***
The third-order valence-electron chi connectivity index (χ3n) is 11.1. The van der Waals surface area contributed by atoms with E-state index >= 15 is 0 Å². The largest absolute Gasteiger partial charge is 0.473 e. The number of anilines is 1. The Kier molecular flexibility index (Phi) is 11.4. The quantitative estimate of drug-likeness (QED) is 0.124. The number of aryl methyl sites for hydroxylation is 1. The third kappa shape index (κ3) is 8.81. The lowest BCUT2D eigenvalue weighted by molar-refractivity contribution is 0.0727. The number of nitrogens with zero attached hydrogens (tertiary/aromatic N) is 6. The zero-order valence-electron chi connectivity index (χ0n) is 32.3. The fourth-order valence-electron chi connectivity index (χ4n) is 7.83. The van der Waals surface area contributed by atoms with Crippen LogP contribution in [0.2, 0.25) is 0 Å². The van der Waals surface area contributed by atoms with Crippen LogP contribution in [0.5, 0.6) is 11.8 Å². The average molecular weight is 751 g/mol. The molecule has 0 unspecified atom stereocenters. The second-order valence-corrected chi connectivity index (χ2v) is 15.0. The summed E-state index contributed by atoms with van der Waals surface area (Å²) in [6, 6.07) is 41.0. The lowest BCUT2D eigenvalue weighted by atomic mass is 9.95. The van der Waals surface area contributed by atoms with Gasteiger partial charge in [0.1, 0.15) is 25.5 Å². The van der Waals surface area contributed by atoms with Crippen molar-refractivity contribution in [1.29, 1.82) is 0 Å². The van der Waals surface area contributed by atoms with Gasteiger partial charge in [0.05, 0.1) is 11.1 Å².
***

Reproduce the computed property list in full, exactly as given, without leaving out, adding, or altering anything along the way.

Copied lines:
The third-order valence-electron chi connectivity index (χ3n) is 11.1. The van der Waals surface area contributed by atoms with E-state index >= 15 is 0 Å². The largest absolute Gasteiger partial charge is 0.473 e. The number of anilines is 1. The Kier molecular flexibility index (Phi) is 11.4. The quantitative estimate of drug-likeness (QED) is 0.124. The number of aryl methyl sites for hydroxylation is 1. The third kappa shape index (κ3) is 8.81. The lowest BCUT2D eigenvalue weighted by molar-refractivity contribution is 0.0727. The number of nitrogens with zero attached hydrogens (tertiary/aromatic N) is 6. The zero-order valence-electron chi connectivity index (χ0n) is 32.3. The fourth-order valence-electron chi connectivity index (χ4n) is 7.83. The van der Waals surface area contributed by atoms with Crippen LogP contribution in [0.2, 0.25) is 0 Å². The van der Waals surface area contributed by atoms with Crippen LogP contribution in [0.5, 0.6) is 11.8 Å². The average molecular weight is 751 g/mol. The molecule has 0 unspecified atom stereocenters. The second-order valence-corrected chi connectivity index (χ2v) is 15.0. The summed E-state index contributed by atoms with van der Waals surface area (Å²) in [6, 6.07) is 41.0. The lowest BCUT2D eigenvalue weighted by atomic mass is 9.95. The van der Waals surface area contributed by atoms with Gasteiger partial charge in [0.1, 0.15) is 25.5 Å². The van der Waals surface area contributed by atoms with Crippen molar-refractivity contribution in [1.29, 1.82) is 0 Å². The van der Waals surface area contributed by atoms with Gasteiger partial charge in [0.05, 0.1) is 11.1 Å².